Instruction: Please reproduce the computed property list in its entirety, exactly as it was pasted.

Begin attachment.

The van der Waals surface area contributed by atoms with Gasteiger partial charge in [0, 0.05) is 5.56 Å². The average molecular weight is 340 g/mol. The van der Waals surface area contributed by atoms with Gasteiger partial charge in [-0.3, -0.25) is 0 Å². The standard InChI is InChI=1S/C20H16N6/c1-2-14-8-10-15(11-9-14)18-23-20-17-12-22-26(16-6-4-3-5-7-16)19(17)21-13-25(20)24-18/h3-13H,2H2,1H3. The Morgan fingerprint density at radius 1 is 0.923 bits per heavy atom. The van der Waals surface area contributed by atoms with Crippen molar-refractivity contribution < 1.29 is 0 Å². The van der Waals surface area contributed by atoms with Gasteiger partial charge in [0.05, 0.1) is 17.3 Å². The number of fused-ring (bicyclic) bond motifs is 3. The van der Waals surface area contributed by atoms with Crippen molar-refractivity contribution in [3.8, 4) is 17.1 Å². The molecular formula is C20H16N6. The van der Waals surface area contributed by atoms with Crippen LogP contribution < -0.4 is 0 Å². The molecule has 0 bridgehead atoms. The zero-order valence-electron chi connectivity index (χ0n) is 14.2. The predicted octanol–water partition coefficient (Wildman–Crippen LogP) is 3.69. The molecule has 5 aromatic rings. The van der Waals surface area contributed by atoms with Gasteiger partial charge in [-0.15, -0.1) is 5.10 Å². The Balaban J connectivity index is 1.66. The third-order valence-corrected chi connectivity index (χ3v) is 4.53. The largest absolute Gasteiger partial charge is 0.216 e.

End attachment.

The van der Waals surface area contributed by atoms with Gasteiger partial charge in [0, 0.05) is 5.56 Å². The average molecular weight is 340 g/mol. The van der Waals surface area contributed by atoms with Gasteiger partial charge in [-0.3, -0.25) is 0 Å². The standard InChI is InChI=1S/C20H16N6/c1-2-14-8-10-15(11-9-14)18-23-20-17-12-22-26(16-6-4-3-5-7-16)19(17)21-13-25(20)24-18/h3-13H,2H2,1H3. The Morgan fingerprint density at radius 1 is 0.923 bits per heavy atom. The van der Waals surface area contributed by atoms with Crippen molar-refractivity contribution < 1.29 is 0 Å². The van der Waals surface area contributed by atoms with Gasteiger partial charge in [0.05, 0.1) is 17.3 Å². The number of fused-ring (bicyclic) bond motifs is 3. The van der Waals surface area contributed by atoms with Crippen molar-refractivity contribution in [3.8, 4) is 17.1 Å². The molecular formula is C20H16N6. The van der Waals surface area contributed by atoms with Crippen LogP contribution < -0.4 is 0 Å². The molecule has 0 bridgehead atoms. The zero-order valence-electron chi connectivity index (χ0n) is 14.2. The predicted octanol–water partition coefficient (Wildman–Crippen LogP) is 3.69. The molecule has 5 aromatic rings. The van der Waals surface area contributed by atoms with Gasteiger partial charge in [-0.15, -0.1) is 5.10 Å². The Balaban J connectivity index is 1.66. The third-order valence-corrected chi connectivity index (χ3v) is 4.53. The largest absolute Gasteiger partial charge is 0.216 e.